Ms Vaz had to contend with thuggish barracking from the government side, such that deputy Speaker Eleanor Laing had to intervene on occasions. Ms Vaz anticipated the argument that Labour would do the same in the Tories' place:
In 1974, the minority Labour Administration had a Government majority on the Committee of Selection, but it appointed Standing Committees with no overall majority. That is, there were Committees with equal numbers. In October 1974, there was a Government majority and that was reflected in the Committees. In April 1976, when the Government lost their overall majority, a motion was passed that stated that the Committee of Selection would appoint Committees with a Government majority only when the Government had an overall majority. That was the Harrison motion. From that point, the Committee of Selection nominated Standing Committees of equal numbers. That was a Labour Government being honourable.
Alistair Carmichael said in moving the Liberal Democrat amendment:
The most important job that we as Opposition Members of this Parliament have to do is scrutiny, which is why the composition of the Committees to which we commit Bills upstairs matters. That is why it is, in fact, a matter of quite fundamental principle. I think that we might all acknowledge that, from time to time in this House, we indulge in a little bit of hyperbole, occasionally even straying into polemic.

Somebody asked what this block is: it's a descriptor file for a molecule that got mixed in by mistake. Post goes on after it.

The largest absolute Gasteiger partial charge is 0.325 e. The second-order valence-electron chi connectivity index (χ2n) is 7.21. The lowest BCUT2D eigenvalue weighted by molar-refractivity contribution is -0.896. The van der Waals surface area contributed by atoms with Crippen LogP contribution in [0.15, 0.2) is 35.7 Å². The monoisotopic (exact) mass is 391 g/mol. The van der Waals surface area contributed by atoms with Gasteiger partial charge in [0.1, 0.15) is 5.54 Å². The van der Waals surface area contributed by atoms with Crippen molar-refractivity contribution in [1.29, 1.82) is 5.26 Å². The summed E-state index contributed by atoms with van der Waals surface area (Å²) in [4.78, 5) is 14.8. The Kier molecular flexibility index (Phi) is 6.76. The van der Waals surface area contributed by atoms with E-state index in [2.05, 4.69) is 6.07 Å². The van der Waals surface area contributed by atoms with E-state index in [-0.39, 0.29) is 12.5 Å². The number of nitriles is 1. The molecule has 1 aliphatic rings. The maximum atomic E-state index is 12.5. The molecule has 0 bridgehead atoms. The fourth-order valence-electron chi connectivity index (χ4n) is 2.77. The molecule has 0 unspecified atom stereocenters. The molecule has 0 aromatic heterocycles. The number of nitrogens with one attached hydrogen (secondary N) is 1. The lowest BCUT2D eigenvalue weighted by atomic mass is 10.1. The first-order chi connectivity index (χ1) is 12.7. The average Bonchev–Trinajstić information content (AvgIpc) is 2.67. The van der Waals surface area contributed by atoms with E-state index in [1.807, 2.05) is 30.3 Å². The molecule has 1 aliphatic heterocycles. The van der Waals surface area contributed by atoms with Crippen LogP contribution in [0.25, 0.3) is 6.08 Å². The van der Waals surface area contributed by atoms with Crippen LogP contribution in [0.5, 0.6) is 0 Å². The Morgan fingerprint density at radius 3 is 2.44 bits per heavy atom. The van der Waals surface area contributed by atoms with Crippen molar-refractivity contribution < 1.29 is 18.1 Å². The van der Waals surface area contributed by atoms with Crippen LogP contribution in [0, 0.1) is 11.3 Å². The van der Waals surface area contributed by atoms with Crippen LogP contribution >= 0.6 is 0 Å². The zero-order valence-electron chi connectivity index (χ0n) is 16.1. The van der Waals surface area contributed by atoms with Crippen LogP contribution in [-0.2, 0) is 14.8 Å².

I think of some of the matters that the right hon. Gentleman [Oliver Letwin, the previous speaker] and I opposed during the years of the Blair-Brown Government. One example is when they tried to extend detention without charge to 90 days. I remember also the passage of the Legislative and Regulatory Reform Bill. He and I and others described them then as constitutional outrages—it was a “power grab” and an “affront to democracy”. I may even on occasion have indulged in a small measure of hyperbole and rhetoric myself. [Hon. Members: “No!”] We all do it. I am reminded that when Paddy Ashdown was leader of my party, it was a joke popular among other parties—obviously not to me or the media at the time—that the message on his answering machine was, “Thank you for calling Paddy Ashdown. I am not able to take your call. Please leave your message after the high moral tone.” We have all done it, but the difficulty that is caused by relying on rhetoric and hyperbole is that it is difficult then to know what to say when we come across a proposal such as that which the Government bring to the House today. I can describe it as others have done as a, “constitutional outrage”. I can say, as others have done, that it is an affront to democracy. However, to say that suggests that that is somehow just the same as those measures that we have previously described in those terms, but it is not. It is much worse. It is an obnoxious measure for which I know of no precedent in my time in the House.
In this country, we do not have a written constitution. We proceed much of the time according to the process of convention and principle, and so it is also for the ordering of our proceedings in this House. Here, too, we often rely on the process of convention and precedence. It is a delicate system of checks and balances. I am certainly not saying that it is one that is incapable of improvement. I have supported many improvements to it over the years, but we have to approach these matters in a rather more holistic manner than is being taken by the Government tonight. Once we start removing these checks and balances, we risk at least one of two things.
First, we can bring the machinery of Parliament to a grinding halt, and tonight the Government risk breaking our machinery beyond repair. The alternative prospect is that we raise the possibility of other parts of the system reacting in a way that is designed to compensate for our breaking of the checks and balances.